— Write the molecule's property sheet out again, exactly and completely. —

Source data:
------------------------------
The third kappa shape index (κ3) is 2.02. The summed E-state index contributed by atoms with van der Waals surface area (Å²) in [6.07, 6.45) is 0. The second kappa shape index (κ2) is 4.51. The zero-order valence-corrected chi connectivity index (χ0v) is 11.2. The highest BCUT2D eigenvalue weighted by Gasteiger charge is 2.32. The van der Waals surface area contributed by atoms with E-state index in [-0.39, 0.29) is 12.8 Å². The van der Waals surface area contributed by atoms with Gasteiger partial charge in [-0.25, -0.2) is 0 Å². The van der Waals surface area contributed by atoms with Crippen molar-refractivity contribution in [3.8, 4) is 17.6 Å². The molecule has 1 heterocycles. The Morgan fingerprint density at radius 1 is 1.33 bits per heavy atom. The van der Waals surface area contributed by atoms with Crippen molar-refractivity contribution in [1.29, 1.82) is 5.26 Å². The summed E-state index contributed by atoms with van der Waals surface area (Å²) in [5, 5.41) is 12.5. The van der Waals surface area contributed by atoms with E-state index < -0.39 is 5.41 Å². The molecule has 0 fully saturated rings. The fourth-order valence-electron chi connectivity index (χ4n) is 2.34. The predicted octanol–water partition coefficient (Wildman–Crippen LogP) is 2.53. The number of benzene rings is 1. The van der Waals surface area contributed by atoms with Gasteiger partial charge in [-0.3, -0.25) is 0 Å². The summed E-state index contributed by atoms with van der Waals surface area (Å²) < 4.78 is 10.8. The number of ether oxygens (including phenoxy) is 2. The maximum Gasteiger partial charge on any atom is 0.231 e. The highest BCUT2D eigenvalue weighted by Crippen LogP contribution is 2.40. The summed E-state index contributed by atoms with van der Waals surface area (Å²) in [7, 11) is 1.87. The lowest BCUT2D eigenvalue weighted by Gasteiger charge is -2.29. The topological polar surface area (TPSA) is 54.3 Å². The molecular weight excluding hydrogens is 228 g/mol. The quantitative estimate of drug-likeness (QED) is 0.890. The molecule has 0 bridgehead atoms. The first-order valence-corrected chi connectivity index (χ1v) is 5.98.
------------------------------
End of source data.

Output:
The third kappa shape index (κ3) is 2.02. The summed E-state index contributed by atoms with van der Waals surface area (Å²) in [6.07, 6.45) is 0. The second kappa shape index (κ2) is 4.51. The zero-order valence-corrected chi connectivity index (χ0v) is 11.2. The highest BCUT2D eigenvalue weighted by Gasteiger charge is 2.32. The van der Waals surface area contributed by atoms with E-state index in [-0.39, 0.29) is 12.8 Å². The van der Waals surface area contributed by atoms with Gasteiger partial charge in [-0.25, -0.2) is 0 Å². The van der Waals surface area contributed by atoms with Crippen molar-refractivity contribution in [3.8, 4) is 17.6 Å². The molecule has 1 heterocycles. The Morgan fingerprint density at radius 1 is 1.33 bits per heavy atom. The van der Waals surface area contributed by atoms with Crippen molar-refractivity contribution in [1.29, 1.82) is 5.26 Å². The summed E-state index contributed by atoms with van der Waals surface area (Å²) in [5, 5.41) is 12.5. The van der Waals surface area contributed by atoms with E-state index < -0.39 is 5.41 Å². The molecule has 0 fully saturated rings. The fourth-order valence-electron chi connectivity index (χ4n) is 2.34. The predicted octanol–water partition coefficient (Wildman–Crippen LogP) is 2.53. The number of benzene rings is 1. The van der Waals surface area contributed by atoms with Gasteiger partial charge in [-0.3, -0.25) is 0 Å². The summed E-state index contributed by atoms with van der Waals surface area (Å²) < 4.78 is 10.8. The number of ether oxygens (including phenoxy) is 2. The maximum Gasteiger partial charge on any atom is 0.231 e. The highest BCUT2D eigenvalue weighted by Crippen LogP contribution is 2.40. The summed E-state index contributed by atoms with van der Waals surface area (Å²) in [7, 11) is 1.87. The lowest BCUT2D eigenvalue weighted by Gasteiger charge is -2.29. The topological polar surface area (TPSA) is 54.3 Å². The molecular weight excluding hydrogens is 228 g/mol. The quantitative estimate of drug-likeness (QED) is 0.890. The molecule has 0 bridgehead atoms. The first-order valence-corrected chi connectivity index (χ1v) is 5.98.